Now is the Time

Saturday, 9 to 10 pm on HD-2 and the Classical Stream

Contemporary American music is being recorded all the time, and Now is the Time to take a listen and explore the music of American composers today. All types...all styles...listen to contemporary American music every Saturday night with host and composer Kile Smith.

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Now is the Time
11:55 am
Sat March 2, 2013

Ballads on Now is the Time

We're telling stories on Now is the Time, Sunday, March 3rd at 10 pm. Stephen Vincent Benét's The Ballad of William Sycamore ("My father, he was a mountaineer, His fist was a knotty hammer; He was quick on his feet as a running deer, And he spoke with a Yankee stammer...") is set pungently by John Biggs. Benjamin Broening accompanies the same clarinet music in two different—and fascinating—ways: with piano (Arioso), and with computer sounds (Arioso/Doubles).

Maurice Wright tantalizes with an excerpt from his Mythology cycle, and David Amram mythologizes a bit himself in his Elizabethan-inspired Sonata for piano.

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Now is the Time
10:12 pm
Sun February 24, 2013

Incredible Purple on Now is the Time

We’re in the blue to purple section of the color wheel on Now is the Time, Sunday, February 24th at 10 pm. The blues are brought to us by Frank Ticheli’s wind orchestra, John King’s string quartet for Ethel, and Libby Larsen’s flute and guitar homage to Dizzy Gillespie and Ray Charles.

A Christopher Campbell interval spans wavelengths so that we may meet Efraín Amaya’s Venezuelan-spiced flute concerto. Joshua Stamper’s Incredible Purple sings the boundary between blues and something ineffable. Well, there’s a trombone.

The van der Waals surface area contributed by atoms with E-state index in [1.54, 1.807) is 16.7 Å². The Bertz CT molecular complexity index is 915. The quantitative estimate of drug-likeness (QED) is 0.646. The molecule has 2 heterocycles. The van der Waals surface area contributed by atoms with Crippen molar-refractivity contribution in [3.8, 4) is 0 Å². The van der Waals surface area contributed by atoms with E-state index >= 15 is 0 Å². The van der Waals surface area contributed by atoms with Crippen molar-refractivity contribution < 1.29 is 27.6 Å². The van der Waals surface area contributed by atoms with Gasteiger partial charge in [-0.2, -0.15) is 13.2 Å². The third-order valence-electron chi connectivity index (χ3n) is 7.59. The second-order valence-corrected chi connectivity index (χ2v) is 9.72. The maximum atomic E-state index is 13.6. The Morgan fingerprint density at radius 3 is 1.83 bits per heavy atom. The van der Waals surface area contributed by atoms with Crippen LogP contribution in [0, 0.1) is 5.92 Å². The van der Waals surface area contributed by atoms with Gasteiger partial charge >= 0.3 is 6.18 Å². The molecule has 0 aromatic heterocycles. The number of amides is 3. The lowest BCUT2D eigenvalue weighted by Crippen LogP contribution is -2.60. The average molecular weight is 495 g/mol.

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Now is the Time
11:48 am
Sat February 16, 2013

Episodes for Cello on Now is the Time

The cello sings on Now is the Time, Sunday, February 17th at 10 pm. The seven-movement Sonata No. 2 for Unaccompanied Cello of Michael Hersch is a journey of lament, passion, and poignancy. There is darkness and depth in all of Hersch's music, but it is always leavened with an inescapable, sincere lyricism. This is thoroughly involving.  

Allen Shawn has written operas on librettos by his brother, actor and playwright Wallace Shawn, music for the film My Dinner with Andre, and lots of piano and chamber music. He calls his own music eclectic, and there's always a wry element just around the corner. But don't allow that to cause you to miss his crafting of satisfying, skillful works, including these six Episodes for Cello and Piano.

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CD Selections
4:51 pm
Sat February 9, 2013

Kile Smith Recommends: David Bennett Thomas, Paths

Listeners look for categories, but artists freely create, and David Bennett Thomas is, first of all, an artist. Neo-this, post-that, or fusion-with-something-else may be of interest to others, but the artist is interested only in creating.

David Bennett Thomas works in jazz and classical music, but he doesn’t put one foot in one and one in the other. He’s a professional, so he commits to either, depending on his purpose. He’s an artist, so he’s true, regardless of what he’s composing. He laughs and loves life, so his music is filled with humor and, perhaps what is most revolutionary in our earnest age, happiness.

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Now is the Time
8:35 pm
Fri February 8, 2013

A Valentine on Now is the Time

It's as if we were all sent Valentines on Now is the Time, Sunday, February 10th at 10 pm. We're proud of all the music by women composers our show has aired since we began in 2008, but this program we've set aside for them and to some pieces that could be Valentines. Maybe.

It's not that we take anything for granted, as Annie Gosfield reminds us in Don't Bite the Hand That Feeds Back. Linda Robbins Coleman's piano rag is a Valentine to a dear member of the family, her beloved cat. The Syncopated Lady may be Carol Barnett or her pianist, Tomoko Deguchi. Valentine's Day is filled with flowers and poetry; Jasmine Flower is from Victoria Bond's CD Peculiar Plants, and Jennifer Higdon wrote String Poetic for the outstanding violinist Jennifer Koh.